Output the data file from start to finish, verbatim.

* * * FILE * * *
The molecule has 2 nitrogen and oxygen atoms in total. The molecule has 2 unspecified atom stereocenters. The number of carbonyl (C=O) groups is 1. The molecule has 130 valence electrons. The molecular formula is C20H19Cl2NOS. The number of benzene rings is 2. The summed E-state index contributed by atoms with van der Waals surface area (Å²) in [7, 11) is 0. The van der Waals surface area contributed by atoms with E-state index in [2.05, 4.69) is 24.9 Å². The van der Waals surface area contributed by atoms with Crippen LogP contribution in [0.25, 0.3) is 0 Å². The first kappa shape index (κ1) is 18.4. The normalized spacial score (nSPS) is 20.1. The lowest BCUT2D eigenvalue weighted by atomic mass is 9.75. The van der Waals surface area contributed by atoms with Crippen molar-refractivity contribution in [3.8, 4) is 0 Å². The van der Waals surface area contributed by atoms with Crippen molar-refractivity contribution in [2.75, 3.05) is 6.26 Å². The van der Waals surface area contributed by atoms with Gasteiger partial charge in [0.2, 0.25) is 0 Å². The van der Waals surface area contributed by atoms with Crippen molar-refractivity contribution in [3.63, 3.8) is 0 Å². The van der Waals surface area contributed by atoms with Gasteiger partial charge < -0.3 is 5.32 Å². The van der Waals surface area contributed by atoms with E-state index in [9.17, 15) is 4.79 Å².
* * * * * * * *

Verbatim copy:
The molecule has 2 nitrogen and oxygen atoms in total. The molecule has 2 unspecified atom stereocenters. The number of carbonyl (C=O) groups is 1. The molecule has 130 valence electrons. The molecular formula is C20H19Cl2NOS. The number of benzene rings is 2. The summed E-state index contributed by atoms with van der Waals surface area (Å²) in [7, 11) is 0. The van der Waals surface area contributed by atoms with E-state index in [2.05, 4.69) is 24.9 Å². The van der Waals surface area contributed by atoms with Crippen LogP contribution in [0.25, 0.3) is 0 Å². The first kappa shape index (κ1) is 18.4. The normalized spacial score (nSPS) is 20.1. The lowest BCUT2D eigenvalue weighted by atomic mass is 9.75. The van der Waals surface area contributed by atoms with Crippen molar-refractivity contribution in [3.8, 4) is 0 Å². The van der Waals surface area contributed by atoms with Crippen molar-refractivity contribution in [2.75, 3.05) is 6.26 Å². The van der Waals surface area contributed by atoms with Gasteiger partial charge in [0.2, 0.25) is 0 Å². The van der Waals surface area contributed by atoms with Crippen molar-refractivity contribution in [3.63, 3.8) is 0 Å². The van der Waals surface area contributed by atoms with Gasteiger partial charge < -0.3 is 5.32 Å². The van der Waals surface area contributed by atoms with E-state index in [9.17, 15) is 4.79 Å².